There ain’t nothin’ in this world more awesome than Gumbo. Even the name – Gumbo – is awesomely fun to say. There may be some “traditions” when it comes to Gumbo, like most stew-soups, just about anything goes into the pot and often does.
The word “Gumbo” might be French, the dish itself is 100% American, and the official state cuisine of Louisiana, it’s birthplace. Gumbo consists primarily of a strong-flavored stock, meat or shellfish, a thickener, and the Holy Trinity of vegetables in Louisiana – celery, bell peppers and onions.
While the dish may hail from the the New Orleans French quarters, it is a cauldron of ingredients and culinary practices of the various cultures that called Louisiana home. The influences of Africans, Spanish, German and Choctaw Indians clearly come through. It is proof that we can all play nice together.
First described in print in 1802; Gumbo was listed in various cookbooks in the latter half of the 19th century. Gumbo gained widespread popularity in the 1970s, when the United States Senate dining room added it to the menu to honor Louisiana Senator Allen Ellender, who died in office in 1972. He had served in the U.S. Senate for 35 years. Had Senator Ellender died today, Gumbo might not have found its way to the Senate Dining Halls. The Senator opposed the Vietnam War, while voting against the Voting Rights Act of 1965. He supported segregation in the south, putting his name to the Southern Manifesto of 1956. Most unsettling was that the Senator opposed anti-lynching legislation in 1938. Today there would be protests and a call to remove Gumbo from the menu. Back then, no one thought twice of honoring such a man at his passing. He was honored for his civil service and not his political stance.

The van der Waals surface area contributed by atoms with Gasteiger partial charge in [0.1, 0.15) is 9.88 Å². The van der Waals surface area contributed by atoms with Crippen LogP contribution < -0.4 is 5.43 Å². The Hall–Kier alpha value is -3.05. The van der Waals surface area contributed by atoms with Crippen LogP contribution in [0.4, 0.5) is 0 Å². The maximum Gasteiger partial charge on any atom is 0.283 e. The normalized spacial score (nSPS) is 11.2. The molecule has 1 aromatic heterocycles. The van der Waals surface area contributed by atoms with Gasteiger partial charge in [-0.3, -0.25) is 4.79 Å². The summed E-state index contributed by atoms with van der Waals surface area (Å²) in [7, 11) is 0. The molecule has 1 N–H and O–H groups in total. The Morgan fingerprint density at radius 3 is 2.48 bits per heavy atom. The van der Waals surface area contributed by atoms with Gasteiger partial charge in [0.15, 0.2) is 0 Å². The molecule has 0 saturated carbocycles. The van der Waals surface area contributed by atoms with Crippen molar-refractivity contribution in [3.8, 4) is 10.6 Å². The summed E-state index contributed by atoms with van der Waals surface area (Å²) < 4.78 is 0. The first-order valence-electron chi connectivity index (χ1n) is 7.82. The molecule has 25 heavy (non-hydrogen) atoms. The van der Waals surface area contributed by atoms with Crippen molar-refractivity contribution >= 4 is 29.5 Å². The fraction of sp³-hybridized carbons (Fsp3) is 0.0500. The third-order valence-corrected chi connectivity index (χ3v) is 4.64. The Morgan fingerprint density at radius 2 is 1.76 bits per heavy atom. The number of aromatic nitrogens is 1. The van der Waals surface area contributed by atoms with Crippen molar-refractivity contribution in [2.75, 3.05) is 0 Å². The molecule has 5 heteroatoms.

It’s a good thing we can overlook how Gumbo became popular and simply enjoy the dish.
Louisiana Shrimp and Andouille Sausage Gumbo
1 Red Bell pepper, cut into 3/4-inch pieces
1 medium Onion, coarsely chopped
1 Celery Rib, cut into 1/2-inch pieces
2 Garlic Cloves, very finely chopped
1/2 pound Andouille Sausage, coin-cut
1/4 teaspoon Cayenne Pepper
Salt to taste
Freshly Ground Pepper
2 tablespoons Vegetable Oil
2 tablespoons all-purpose Flour
4 cups Chicken Stock
2 Thyme Sprigs
3/4 lb medium Shrimp; shelled and deveined
1 Scallion or Spring Onion, thinly sliced
1 tablespoon Flat-leaf (Italian) Parsley, finely chopped
Cut bell pepper, onion and celery. Set aside. Peel and mince garlic. Set aside. Cut Sausage, set aside.
In a large saucepan, heat the vegetable oil until shimmering. Add the red bell pepper, chopped onion, celery, chopped garlic and cayenne. Season the vegetables with salt and pepper and cook them over moderately high heat until they are softened, about 2 minutes. Add the sausage to the vegetables and cook, stirring occasionally, until lightly browned, about 5 minutes. Sprinkle the flour on top of the sausage and vegetables and stir until evenly coated. Add the chicken stock and thyme sprigs and simmer over moderate heat for 10 minutes.
Add the shrimp and scallion to the saucepan, season lightly with salt and simmer, stirring, until the shrimp are opaque and cooked through, about 2 minutes longer. Discard the thyme sprigs. Stir the parsley into the gumbo and serve at once.
Serve with steamed white rice, crusty bread and a tomato-spinach salad, this is comfort food at its best.